A Swallow Press Book
In 1970 Adrian Hall’s production of Lovecraft’s Follies by the Trinity Repertory Company was praised in The New York Times as a “hilarious extravaganza—with music—that is also an earnest attempt to come to grips with the guilts and terrors of the Age of Technology.” The sucess of this production heralded James Schevill’s arrival as an important American playwright dedicated to a new kind of theatre that he calls in the introduction to this book, “Poetic Realism.” This volume includes Lovecraft’s Follies and, published here for the first time, Schevill's most experimental play, The Ushers, two parts of a trilogy on themes of power emerging out of the 1960s (the third play in this trilogy, Cathedral of Ice, is available in the international anthology, Plays of the Holocaust). 5 Plays 5 also includes three of Schevill's recent plays, Mother O or The Last American Mother, Shadows of Memory: A Doublebill about Dian Fossey and Djuna Barnes, and The Last Romantics, which have helped to secure his reputation as an original voice in the American theatre.
James Schevill is a poet, playwright, and Emeritus Professor of English at Brown University. He has published numerous collections of poetry, many plays which have been produced in the United States, Canada, and Europe, and a novel based on his experiences in World War II. He lives in Berkeley, California, with his wife, Margot.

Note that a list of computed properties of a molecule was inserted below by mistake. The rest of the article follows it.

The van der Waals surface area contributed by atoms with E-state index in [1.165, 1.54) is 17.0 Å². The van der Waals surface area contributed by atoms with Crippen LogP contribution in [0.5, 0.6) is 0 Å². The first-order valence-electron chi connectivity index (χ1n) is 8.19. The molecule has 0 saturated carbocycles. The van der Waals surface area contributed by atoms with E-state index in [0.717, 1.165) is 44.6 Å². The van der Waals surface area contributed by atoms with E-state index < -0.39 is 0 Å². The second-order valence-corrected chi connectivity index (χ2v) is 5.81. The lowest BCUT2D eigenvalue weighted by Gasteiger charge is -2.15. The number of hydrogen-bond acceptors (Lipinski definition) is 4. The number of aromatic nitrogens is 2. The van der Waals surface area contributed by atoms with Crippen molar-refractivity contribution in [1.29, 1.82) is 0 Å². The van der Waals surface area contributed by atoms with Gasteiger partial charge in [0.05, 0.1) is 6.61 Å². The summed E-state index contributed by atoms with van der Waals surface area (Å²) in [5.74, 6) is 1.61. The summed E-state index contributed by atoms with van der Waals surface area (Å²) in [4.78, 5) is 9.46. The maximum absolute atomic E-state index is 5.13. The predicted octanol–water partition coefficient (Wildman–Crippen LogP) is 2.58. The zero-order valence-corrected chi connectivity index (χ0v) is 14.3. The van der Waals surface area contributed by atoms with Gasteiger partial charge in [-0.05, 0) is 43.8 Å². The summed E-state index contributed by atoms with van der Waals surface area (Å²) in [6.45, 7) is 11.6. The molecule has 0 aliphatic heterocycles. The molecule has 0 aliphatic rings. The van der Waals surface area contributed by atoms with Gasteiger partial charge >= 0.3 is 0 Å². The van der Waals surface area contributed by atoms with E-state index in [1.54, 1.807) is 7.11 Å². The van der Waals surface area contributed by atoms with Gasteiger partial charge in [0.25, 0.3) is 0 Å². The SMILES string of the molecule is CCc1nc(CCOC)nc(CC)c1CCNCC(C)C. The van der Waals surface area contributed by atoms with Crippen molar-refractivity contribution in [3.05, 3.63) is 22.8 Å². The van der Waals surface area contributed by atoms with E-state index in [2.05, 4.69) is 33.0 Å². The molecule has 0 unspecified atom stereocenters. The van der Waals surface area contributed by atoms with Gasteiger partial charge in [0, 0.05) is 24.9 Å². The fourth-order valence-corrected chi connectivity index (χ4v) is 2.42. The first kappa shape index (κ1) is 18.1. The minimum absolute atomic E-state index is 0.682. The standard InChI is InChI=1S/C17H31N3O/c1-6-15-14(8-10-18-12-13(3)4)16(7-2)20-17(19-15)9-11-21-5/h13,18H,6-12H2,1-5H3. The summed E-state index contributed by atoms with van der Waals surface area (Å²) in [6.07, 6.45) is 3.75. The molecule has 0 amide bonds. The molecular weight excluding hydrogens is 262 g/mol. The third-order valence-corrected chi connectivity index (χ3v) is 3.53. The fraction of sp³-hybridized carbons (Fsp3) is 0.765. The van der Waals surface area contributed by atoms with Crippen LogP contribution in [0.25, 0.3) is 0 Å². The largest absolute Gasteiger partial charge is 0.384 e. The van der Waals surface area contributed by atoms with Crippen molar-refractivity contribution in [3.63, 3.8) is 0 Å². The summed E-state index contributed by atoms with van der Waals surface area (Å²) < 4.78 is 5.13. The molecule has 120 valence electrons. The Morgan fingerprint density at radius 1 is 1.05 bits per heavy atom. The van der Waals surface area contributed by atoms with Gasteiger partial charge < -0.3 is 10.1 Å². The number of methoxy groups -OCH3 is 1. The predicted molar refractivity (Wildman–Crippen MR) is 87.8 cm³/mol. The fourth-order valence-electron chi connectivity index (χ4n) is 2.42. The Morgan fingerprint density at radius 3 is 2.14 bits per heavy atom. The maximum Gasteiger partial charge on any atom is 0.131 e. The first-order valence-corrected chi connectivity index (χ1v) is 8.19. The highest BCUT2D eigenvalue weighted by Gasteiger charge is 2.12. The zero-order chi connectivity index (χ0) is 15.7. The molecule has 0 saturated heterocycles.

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The Depression that follows the 1929 stock market crash is emptying Paris of many American expatriates. Two exceptions are Dorothy and James T. Farrell, the naïve young couple who have fled their home in Chicago for the fabled liberation that Paris seems to offer. In this telling account drawn from interviews, diaries, and letters home, Edgar Marquess Branch presents a composite view of the life of a young author yet to complete his masterpiece, Studs Lonigan.
In a time that emphasizes media spectaculars, the short play offers an exploration of minimal possibilities yet has the power to fix history in a moment's structure, a flash of revelation. The short play is a powerful and innovative theatrical medium, relying upon compression and clarity rather than amplification, and reducing character and action to a spare, dramatic core.
William Dean Howells has long been recognized as the chief spokesman for post-1880s American Realism. Most of his writing appeared in popular magazines, however, and has been lost to us. This collection brings together for the first time his most significant essays about American drama written between 1875 and 1919 and a full bibliography of his writings on drama and theatre.